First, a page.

If you get overwhelmed in a conversation, or if you aren’t sure how to proceed, ask them questions, and listen.

3) Naming the Dynamic

Naming the dynamic is essentially bringing into the conversation what’s happening in the conversation. It allows you to articulate the trouble spots of the conversation and is especially useful when the other person won’t follow your example and hogs the conversation. 

Naming the dynamic can help clear the air between you by cutting to the core of what’s going on in the conversation in the present. However, it can also take the conversation off course, and can sometimes escalate tension, so it’s probably best to use it as a last resort.

Here are some examples of how naming the dynamic can help you manage difficult conversations more constructively.

  • Self-sabotaging: the other person could be bringing up an issue when they don’t have time to talk about it. You could say, “I’ve observed that we always run out of time whenever we get into this conversation. Could we set aside a designated hour when we can really sit down and focus on this?”
  • The other person refuses to hear your side of things. You could say, “I’ve tried three times now to say what I felt, but you keep talking over me. I’m not sure if you’re aware you’re doing it, but I’m getting frustrated. If there’s something important you’re saying that I’m not understanding, please share what it is. Then I’d like to be able to finish what I’m trying to say.”
  • The person says they’re fine when they’re clearly not. You could say, “I’m noticing that I ask you if you’re feeling hurt, and you say no, of course not — but then you behave like other people behave when they’re hurt or mad at me. It seems like we should try to figure out what I’m doing that’s upsetting you, or we won’t get anywhere.”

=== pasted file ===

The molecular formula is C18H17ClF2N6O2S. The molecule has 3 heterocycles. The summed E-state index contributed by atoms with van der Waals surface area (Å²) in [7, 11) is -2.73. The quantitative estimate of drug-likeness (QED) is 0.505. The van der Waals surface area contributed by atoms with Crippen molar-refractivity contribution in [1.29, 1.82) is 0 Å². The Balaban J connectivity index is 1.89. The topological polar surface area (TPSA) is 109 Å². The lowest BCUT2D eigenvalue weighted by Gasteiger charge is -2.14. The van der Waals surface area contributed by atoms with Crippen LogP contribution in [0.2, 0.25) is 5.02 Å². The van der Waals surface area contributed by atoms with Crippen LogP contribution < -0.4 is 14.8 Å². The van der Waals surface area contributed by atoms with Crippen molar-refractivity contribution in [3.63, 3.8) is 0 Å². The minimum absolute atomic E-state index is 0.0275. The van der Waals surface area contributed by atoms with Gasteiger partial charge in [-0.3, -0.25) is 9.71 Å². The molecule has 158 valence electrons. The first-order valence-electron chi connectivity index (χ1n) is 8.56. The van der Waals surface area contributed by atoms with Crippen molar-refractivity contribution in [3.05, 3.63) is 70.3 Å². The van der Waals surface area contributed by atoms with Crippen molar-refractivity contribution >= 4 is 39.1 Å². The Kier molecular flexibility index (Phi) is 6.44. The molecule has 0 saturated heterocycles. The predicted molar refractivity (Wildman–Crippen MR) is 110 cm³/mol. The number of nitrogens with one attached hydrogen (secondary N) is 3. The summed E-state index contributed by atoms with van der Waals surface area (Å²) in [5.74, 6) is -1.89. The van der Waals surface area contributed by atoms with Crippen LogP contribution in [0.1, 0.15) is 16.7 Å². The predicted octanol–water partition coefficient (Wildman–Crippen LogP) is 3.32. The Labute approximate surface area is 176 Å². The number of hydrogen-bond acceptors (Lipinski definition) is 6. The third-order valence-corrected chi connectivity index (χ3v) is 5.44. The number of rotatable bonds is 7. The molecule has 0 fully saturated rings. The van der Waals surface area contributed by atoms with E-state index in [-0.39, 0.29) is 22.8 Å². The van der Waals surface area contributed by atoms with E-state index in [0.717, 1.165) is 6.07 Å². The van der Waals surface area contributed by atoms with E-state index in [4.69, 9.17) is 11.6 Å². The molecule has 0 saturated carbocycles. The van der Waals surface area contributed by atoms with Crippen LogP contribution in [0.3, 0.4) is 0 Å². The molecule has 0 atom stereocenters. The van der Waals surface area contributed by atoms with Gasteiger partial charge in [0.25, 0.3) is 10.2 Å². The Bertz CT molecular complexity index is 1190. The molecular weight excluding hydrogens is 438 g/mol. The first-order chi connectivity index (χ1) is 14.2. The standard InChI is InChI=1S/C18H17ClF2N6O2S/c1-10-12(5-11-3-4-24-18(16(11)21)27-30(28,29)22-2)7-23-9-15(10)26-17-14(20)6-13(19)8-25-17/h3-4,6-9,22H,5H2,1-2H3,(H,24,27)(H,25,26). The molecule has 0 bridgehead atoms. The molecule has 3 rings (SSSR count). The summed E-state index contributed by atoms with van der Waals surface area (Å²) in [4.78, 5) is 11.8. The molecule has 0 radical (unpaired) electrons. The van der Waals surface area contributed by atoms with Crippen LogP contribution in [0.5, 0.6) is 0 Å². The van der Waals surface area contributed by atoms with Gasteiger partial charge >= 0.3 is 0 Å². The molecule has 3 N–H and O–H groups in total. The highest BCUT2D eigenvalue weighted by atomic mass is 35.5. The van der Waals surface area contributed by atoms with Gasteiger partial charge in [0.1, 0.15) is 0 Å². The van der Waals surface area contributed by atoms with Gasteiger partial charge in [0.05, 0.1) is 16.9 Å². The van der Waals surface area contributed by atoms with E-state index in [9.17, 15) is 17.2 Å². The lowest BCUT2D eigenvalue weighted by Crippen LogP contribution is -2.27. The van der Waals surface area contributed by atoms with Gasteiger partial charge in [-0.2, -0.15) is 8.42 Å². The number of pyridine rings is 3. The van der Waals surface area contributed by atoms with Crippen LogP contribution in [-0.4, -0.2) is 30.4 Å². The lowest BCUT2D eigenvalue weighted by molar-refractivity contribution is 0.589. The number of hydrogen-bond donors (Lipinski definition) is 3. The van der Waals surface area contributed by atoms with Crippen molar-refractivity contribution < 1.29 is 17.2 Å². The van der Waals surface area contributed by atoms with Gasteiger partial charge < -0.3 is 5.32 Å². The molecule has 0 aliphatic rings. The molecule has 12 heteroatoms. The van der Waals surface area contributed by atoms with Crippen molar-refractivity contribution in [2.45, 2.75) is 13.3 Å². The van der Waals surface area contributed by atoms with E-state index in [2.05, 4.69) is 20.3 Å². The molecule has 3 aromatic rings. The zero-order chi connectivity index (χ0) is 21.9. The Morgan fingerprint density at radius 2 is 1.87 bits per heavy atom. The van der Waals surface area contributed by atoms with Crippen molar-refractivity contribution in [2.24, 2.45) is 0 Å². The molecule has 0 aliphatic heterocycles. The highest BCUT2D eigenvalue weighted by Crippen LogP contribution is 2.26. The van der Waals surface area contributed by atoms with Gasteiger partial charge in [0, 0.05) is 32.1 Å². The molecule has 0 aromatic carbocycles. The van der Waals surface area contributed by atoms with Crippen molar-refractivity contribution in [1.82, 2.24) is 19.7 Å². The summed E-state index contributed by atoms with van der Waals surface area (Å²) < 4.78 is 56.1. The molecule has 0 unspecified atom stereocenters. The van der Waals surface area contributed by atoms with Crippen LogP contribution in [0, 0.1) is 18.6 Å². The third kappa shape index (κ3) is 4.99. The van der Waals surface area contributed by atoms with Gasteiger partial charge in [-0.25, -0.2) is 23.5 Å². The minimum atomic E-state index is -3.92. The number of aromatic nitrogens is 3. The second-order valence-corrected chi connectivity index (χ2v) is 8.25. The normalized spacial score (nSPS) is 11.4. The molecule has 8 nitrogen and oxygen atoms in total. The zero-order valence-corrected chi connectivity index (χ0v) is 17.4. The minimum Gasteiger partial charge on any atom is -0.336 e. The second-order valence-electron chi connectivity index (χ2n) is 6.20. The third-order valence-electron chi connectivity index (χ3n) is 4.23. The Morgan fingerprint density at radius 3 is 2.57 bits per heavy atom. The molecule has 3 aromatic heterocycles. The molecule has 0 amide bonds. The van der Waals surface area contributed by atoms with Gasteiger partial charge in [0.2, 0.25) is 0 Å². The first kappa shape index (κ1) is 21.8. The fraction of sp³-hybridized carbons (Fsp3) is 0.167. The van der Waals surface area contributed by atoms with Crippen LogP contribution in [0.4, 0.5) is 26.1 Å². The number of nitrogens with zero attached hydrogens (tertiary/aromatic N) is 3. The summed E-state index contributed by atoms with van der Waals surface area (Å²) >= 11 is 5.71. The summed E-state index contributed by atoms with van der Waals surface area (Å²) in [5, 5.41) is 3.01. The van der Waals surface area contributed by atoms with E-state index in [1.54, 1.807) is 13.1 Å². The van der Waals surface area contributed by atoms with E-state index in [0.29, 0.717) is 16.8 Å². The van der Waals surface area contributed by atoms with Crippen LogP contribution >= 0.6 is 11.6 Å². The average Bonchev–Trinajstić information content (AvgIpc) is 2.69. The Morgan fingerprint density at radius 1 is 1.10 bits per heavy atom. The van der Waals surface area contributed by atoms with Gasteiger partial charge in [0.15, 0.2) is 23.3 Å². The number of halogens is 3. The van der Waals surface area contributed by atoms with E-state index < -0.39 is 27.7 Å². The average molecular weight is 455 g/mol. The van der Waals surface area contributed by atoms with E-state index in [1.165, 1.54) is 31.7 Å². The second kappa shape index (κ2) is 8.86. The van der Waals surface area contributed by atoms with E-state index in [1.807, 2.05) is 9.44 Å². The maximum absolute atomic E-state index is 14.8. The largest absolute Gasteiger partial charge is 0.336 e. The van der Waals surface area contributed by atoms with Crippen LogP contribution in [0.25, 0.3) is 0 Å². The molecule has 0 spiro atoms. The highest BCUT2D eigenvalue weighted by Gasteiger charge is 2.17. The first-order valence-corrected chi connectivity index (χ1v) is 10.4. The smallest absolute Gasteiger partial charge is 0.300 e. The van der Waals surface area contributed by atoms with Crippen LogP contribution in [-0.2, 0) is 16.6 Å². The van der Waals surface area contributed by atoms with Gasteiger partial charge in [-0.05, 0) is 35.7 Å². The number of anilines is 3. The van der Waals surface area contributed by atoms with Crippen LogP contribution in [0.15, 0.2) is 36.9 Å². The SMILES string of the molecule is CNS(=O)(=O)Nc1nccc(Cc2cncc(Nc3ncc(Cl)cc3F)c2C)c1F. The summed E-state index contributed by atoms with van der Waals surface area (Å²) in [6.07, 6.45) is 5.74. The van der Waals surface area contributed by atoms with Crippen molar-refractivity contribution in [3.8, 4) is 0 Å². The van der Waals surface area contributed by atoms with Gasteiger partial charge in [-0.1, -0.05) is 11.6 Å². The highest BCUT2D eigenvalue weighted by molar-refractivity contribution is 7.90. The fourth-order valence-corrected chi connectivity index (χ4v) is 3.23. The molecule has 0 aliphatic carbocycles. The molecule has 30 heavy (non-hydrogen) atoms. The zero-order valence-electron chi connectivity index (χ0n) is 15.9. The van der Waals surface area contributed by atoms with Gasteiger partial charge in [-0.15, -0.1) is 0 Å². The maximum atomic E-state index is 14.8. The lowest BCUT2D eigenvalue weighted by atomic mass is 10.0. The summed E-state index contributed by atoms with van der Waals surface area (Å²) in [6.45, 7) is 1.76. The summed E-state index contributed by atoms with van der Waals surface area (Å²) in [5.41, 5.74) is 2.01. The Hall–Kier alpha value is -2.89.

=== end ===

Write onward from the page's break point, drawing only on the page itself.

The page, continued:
• The person gets upset even when you express things healthily. You could say, “The last few times I’ve expressed what’s important to me, you’ve gotten angry and I’ve felt a little threatened. I’m not sure why. If what I’m saying is angering you, then I’d like to hear why it’s upsetting to you. If you’re trying to scare me into changing my mind, that’s not going to work. I really want to know what’s upsetting you, and I’d like us figure out how to talk about this so that I don’t feel intimidated.”
The 3 Power Moves to Manage Difficult Conversations

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  • Why healthy relationships need difficult conversations
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  • How difficult conversations go wrong and what to do about it

darya

Darya’s love for reading started with fantasy novels (The LOTR trilogy is still her all-time-favorite). Growing up, however, she found herself transitioning to non-fiction, psychological, and self-help books. She has a degree in Psychology and a deep passion for the subject. She likes reading research-informed books that distill the workings of the human brain/mind/consciousness and thinking of ways to apply the insights to her own life. Some of her favorites include Thinking, Fast and Slow, How We Decide, and The Wisdom of the Enneagram.